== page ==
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Originally published Saturday, September 24, 2011 at 7:00 PM

Book review

'King of the Badgers': A media circus in England

A review of Philip Hensher's new novel, "King of the Badgers," a slack satire of life in a north Devon town.

Seattle Times arts writer

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'King of the Badgers'

by Philip Hensher

Faber & Faber, 436 pp., $26

The first thing you notice about "King of the Badgers," the new novel by British writer Philip Hensher, is how sharp its descriptive detail can be. For example: "He was a man fat in rolls about the middle, the top of his bald head wet and beaded. His gingery-white hair shocked out to either side, weeks away from a respectable haircut."

The second thing you notice is how sour-witted and slackly focused its satire is — qualities that ultimately make it a wearying, dispiriting read.

"Badgers" chronicles events and nonevents among upscale types and clueless lowlifes in a north Devon town. The plot initially seems to concern the disappearance of a young girl from an "awful family," which soon leads to a media circus descending on quaint old Hanmouth. ("Human curiosity," one character comments. "There's no decent limit to it.")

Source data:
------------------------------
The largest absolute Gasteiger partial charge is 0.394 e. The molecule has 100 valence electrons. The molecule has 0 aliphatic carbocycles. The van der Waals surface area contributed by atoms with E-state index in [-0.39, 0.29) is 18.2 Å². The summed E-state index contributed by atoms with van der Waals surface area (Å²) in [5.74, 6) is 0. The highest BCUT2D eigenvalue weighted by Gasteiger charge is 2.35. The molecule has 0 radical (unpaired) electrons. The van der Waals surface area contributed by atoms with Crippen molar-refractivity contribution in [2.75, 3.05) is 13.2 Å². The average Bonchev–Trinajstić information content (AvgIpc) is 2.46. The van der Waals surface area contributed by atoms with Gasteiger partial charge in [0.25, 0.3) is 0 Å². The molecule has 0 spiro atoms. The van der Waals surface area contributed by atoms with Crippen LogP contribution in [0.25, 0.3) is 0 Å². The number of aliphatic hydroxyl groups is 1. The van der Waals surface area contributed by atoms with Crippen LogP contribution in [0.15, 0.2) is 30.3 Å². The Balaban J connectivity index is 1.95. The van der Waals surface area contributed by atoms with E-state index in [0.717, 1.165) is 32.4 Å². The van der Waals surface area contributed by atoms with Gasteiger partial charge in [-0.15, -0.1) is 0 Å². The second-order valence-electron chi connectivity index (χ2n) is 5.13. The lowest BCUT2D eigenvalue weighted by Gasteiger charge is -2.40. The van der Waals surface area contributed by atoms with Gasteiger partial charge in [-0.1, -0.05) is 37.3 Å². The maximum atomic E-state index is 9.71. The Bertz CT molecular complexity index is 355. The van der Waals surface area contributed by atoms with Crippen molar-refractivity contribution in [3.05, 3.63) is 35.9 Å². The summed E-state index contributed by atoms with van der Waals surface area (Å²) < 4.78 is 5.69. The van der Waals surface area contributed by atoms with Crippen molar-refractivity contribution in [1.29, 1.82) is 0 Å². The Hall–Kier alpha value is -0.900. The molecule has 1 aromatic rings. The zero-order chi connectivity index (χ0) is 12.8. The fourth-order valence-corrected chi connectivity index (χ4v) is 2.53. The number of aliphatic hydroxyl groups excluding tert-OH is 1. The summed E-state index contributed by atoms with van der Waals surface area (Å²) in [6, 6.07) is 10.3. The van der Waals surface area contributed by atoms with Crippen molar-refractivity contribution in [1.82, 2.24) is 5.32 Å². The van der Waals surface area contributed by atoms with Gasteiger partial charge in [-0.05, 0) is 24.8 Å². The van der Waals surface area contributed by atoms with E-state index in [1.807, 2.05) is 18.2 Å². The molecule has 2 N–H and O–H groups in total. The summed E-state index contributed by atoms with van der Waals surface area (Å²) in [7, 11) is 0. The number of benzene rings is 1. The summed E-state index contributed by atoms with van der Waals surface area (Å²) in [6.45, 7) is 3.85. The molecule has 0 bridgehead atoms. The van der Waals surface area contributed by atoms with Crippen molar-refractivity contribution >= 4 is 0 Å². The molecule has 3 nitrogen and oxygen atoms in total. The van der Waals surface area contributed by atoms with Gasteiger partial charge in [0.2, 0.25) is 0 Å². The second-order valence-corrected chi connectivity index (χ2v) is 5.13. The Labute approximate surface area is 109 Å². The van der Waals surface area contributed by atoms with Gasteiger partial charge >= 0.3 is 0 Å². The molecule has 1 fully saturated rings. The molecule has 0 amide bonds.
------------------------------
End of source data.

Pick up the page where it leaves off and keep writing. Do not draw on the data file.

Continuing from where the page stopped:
The rumors surrounding the likely crime serve as an excuse to drop into the lives of dozens of Hanmouth's citizens. They include doddering retirees, sullen teens, a transgressive collage artist, a security-obsessed snoop, a pair of middle-aged professionals with a spending problem, and a circle of cocaine-sniffing gay "bears" who get together for orgies.

The book is ambitious in scope, but the more you read the less its mysteries deepen and the more its stereotypic protagonists stay put in their shallows. Hensher, author of the Man Booker Prize-shortlisted "The Northern Clemency," is no genius with plot here, and he pushes coincidence to an absurd degree.

The description, although impressive at first, cumulatively feels as clotted as Devonshire cream. This is fiction for readers who want to know every last detail about a room's décor each time another thinly drawn character enters it.

Michael Upchurch is The Seattle Times arts writer: mupchurch@seattletimes.com

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